Big Game Meat Processing
I have NEVER had my deer commercially processed (38 yrs and counting). About ten years ago I gave up the practice of slicing venison steaks and adding fat to the ground meat. Loins are made into 1-2 pound whole sections and the Round into 2-3 pound sections (the three large muscle sections separate easily). When it comes time to using the ground meat I add a splash of oil in the pan. I weigh out the ground into one pound squares and freeze on cookie tins with the whole meat sections. After frozen, I package, vacuum seal and label.
All the meat is boneless and I paid close attention to remove the silver skin and tendon. Never a bone saw has touched my deer and have yet to have a naysayer claim it was GAMEY. As long as the vacuum seal worked, I have discovered that two (2) year old (not intentional-it was hidden) frozen meat is not bad.
I've been fortunate to be able to remove my kill WHOLE from the woods and hang it by the gambrels on the outdoor buck pole. There I skin it, remove the entrails and let it cool until meat processing can begin. The new electric hoist is much easier then the old block and tackle pulley system I previously used.
However, I am interested if I may incorporate any of my Michigan system into an Alaska system, or a hybrid of such. Do you see anything you might do differently regarding prime cuts? I do understand that most game will be in quarters when I arive home.
You are going to hear lots of theories on this stuff. But with moose, our group brings them out quartered, then they are deboned and trimmed just like you describe with your deer.....there's just lots more of it, and the big roasts are cut into many more manageable roasts. Moose fat is pretty edible but you'll hear plenty to the contrary as well....so you will have to decide. For blacktails, many deer come out whole to the boat or can be sledded off the hill, but many will also be quartered. I hang mine in game bags for a day or two if weather permits and then process just as you would a whitetail from da UP.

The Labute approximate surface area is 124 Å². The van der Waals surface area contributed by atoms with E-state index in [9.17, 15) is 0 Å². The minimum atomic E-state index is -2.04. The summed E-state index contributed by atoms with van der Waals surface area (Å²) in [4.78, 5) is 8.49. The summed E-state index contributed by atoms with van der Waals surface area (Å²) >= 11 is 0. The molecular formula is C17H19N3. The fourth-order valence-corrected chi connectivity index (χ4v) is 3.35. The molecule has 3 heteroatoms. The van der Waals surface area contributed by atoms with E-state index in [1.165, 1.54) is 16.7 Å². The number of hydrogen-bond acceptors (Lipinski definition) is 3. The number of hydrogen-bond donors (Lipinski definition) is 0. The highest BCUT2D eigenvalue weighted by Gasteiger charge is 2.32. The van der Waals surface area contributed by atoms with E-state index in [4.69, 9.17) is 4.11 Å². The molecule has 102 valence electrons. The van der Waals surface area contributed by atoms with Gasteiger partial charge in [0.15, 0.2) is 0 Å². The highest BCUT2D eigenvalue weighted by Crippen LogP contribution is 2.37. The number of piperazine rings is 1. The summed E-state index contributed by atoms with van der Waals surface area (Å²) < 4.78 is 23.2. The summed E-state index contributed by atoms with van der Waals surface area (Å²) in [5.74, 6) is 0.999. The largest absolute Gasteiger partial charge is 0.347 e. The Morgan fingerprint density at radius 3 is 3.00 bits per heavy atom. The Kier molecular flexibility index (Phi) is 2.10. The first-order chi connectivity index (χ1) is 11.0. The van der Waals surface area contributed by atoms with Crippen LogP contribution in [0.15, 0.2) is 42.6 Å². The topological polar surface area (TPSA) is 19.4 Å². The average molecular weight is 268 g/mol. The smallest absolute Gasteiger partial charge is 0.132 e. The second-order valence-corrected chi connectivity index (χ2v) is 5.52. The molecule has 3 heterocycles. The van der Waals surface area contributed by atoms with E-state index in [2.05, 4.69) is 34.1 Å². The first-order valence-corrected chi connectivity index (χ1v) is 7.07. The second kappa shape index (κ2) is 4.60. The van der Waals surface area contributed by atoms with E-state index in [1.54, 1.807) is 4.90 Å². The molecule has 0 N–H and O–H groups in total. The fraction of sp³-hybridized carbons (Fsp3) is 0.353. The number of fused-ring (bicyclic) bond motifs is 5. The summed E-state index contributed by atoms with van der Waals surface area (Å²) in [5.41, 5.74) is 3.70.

Don't overthink it, the cuts are the same. Quartering in the field is not hard to do, and a tarp helps keep things much cleaner.
I leave my burger without fat, and add pork at about 15-20% for sausage making. Don't really make straight burgers often, but it goes straight in my chili's burritos and nachos
I see you are in Juneau.....gonna head out for deer?
However, our crew once upon a time would pull out the bandsaw and make tbones etc. if they could bring the spine out whole. Have had several pieces of wild stuff with bone in and have had no problem with it. Moose marrow is actually fantastic.
I'm missing this fall's deer hunt but I'll be in the area for spring bear and late fall deer in 2013. First year of retirement has being playing catchup on EVERYONE's honey-do lists.
If next year's hunts and fishing in the interior are successful I'll have to off load meat/fish because I only have a 5 cuft freezer in the RV. Probably have to start canning and drying stuff like remote people have to.
If you have a "foodsaver" style vacuum packer, the Walmart Brand 1 pint bags work great for burger. One pound when sealed and flattened is about 5/8 inch thick and you can stack them in the freezer, cooler etc. Because they are so thin, when you get ready to use them they thaw quickly.
I've heard some negative things about the foodsaver product but the only time it failed me these last ten years was due to over re-use of bags (tiny holes) and failure to wipe seal area clean, otherwise I recommend it to everyone. I use the square tupperware (approx. 6" x 6") to form the burger, then I get square cubes that stack pretty good.